Tips to getting back into exercise safely after a baby

During your pregnancy, many changes have occurred in your body to enable you to maintain the pregnancy and deliver your baby. These changes include stretching of your abdominal muscles, stretching and potential weakening of your pelvic floor muscles and hormonal changes to soften your pelvis and its ligaments.  After the delivery of your baby whether that be vaginally or by cesarean section, the abdominal and pelvic floor muscle tone are reduced (especially in vaginal deliveries) and the hormonal changes can continue to impact the soft tissue structures after birth. These factors can commonly combine to cause low back pain, pelvic pain, leakage of urine (incontinence) and pelvic/ vaginal heaviness or bulge (pelvic organ prolapse).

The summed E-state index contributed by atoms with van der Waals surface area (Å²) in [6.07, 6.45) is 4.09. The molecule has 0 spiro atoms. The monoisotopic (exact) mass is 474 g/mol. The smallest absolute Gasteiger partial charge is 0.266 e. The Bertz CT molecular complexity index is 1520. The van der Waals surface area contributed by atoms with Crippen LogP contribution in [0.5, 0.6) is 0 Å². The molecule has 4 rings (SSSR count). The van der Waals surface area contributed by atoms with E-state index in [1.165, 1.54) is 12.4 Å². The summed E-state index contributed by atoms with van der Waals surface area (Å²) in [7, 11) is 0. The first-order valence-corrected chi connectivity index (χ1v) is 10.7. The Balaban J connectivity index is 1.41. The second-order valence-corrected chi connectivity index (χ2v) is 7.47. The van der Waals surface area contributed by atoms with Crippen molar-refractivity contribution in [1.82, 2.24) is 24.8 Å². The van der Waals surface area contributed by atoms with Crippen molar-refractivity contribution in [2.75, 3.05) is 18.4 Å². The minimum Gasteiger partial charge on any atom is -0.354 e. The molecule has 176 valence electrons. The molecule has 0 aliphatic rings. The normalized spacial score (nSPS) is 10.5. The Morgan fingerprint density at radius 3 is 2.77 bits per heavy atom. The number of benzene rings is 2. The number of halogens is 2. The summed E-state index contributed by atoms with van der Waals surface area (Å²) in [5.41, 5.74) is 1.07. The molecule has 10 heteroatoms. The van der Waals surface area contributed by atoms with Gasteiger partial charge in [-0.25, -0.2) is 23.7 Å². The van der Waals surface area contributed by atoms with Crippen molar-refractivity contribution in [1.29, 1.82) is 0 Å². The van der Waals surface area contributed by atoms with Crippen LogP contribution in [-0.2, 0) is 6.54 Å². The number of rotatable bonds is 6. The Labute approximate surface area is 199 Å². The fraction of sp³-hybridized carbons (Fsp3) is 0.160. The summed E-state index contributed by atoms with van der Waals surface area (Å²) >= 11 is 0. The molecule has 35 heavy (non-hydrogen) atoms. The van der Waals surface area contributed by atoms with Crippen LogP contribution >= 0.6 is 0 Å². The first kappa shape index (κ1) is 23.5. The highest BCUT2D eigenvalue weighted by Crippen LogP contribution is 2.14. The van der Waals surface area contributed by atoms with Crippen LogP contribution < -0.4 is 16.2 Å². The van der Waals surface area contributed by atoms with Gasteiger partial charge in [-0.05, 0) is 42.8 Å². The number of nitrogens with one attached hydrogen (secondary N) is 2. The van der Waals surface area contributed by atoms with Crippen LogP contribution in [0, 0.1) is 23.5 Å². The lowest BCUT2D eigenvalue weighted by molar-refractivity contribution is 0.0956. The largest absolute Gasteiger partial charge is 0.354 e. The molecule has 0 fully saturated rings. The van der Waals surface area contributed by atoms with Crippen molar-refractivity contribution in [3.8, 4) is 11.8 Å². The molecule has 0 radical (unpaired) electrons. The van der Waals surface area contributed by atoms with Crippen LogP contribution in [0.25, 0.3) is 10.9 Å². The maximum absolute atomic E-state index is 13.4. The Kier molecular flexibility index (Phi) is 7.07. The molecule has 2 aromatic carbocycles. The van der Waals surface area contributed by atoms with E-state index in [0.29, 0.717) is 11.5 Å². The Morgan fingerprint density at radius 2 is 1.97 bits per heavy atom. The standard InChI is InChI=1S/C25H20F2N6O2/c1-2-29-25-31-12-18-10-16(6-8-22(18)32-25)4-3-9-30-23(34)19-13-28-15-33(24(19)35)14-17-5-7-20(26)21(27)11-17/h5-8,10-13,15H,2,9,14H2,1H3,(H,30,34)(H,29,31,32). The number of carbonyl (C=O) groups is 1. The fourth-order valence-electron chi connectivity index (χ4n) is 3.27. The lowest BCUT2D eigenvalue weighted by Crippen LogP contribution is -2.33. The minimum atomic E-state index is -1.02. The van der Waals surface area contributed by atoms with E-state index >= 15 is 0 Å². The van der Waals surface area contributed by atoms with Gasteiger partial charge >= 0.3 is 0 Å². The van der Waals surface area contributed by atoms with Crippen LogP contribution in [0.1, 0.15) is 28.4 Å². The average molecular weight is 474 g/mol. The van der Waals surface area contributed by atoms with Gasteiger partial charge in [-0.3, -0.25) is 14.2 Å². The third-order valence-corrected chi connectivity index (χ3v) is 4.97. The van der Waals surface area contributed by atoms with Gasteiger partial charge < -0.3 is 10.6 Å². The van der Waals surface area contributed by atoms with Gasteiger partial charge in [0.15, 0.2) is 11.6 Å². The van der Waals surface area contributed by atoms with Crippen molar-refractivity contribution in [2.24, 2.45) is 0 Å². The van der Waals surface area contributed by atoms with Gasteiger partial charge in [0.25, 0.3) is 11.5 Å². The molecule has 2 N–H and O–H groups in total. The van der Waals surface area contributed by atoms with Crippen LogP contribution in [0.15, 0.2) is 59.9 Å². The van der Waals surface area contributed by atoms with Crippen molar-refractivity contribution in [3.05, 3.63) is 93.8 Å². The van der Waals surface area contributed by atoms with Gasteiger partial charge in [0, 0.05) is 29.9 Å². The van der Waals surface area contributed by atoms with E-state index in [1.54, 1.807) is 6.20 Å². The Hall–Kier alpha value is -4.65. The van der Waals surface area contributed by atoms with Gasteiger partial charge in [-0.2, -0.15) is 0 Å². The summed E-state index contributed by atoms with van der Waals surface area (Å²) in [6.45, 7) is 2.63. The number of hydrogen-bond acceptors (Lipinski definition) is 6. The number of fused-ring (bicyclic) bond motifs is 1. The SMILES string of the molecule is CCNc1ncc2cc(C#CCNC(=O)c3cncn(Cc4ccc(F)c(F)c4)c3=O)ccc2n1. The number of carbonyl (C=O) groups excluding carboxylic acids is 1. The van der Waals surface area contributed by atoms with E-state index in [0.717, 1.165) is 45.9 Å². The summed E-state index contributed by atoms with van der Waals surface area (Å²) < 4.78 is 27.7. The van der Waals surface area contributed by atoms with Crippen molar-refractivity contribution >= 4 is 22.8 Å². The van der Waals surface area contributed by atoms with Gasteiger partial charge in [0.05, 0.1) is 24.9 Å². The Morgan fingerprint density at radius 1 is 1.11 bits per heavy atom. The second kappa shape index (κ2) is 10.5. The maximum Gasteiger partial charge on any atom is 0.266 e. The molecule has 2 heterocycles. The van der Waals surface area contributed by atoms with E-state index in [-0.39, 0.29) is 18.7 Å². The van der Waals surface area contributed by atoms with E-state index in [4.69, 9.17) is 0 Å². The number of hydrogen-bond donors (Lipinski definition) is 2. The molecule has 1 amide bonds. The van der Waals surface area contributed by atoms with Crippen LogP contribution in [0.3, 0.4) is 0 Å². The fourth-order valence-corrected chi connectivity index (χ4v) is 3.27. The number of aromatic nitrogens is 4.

Why exercise after having a baby?

Exercise has a wide range of health benefits for women following childbirth. These include:

  • Strengthening and toning
  • Abdominal muscles
  • Increasing energy levels
  • Promoting better sleep
  • Stress relief
  • Can be helpful in preventing postpartum depression

However, the type and intensity of exercise is very important to prevent the occurrence of pain, incontinence and pelvic organ prolapse in the early days after having your baby and to reduce the risk of developing these issues in the future.

How can women’s health physiotherapists help?

Women’s health physiotherapists (also called continence or pelvic physiotherapist) are specifically trained to be able to assess and treat abdominal muscle separation, pelvic floor muscle strength and endurance as well as bladder or bowel dysfunction.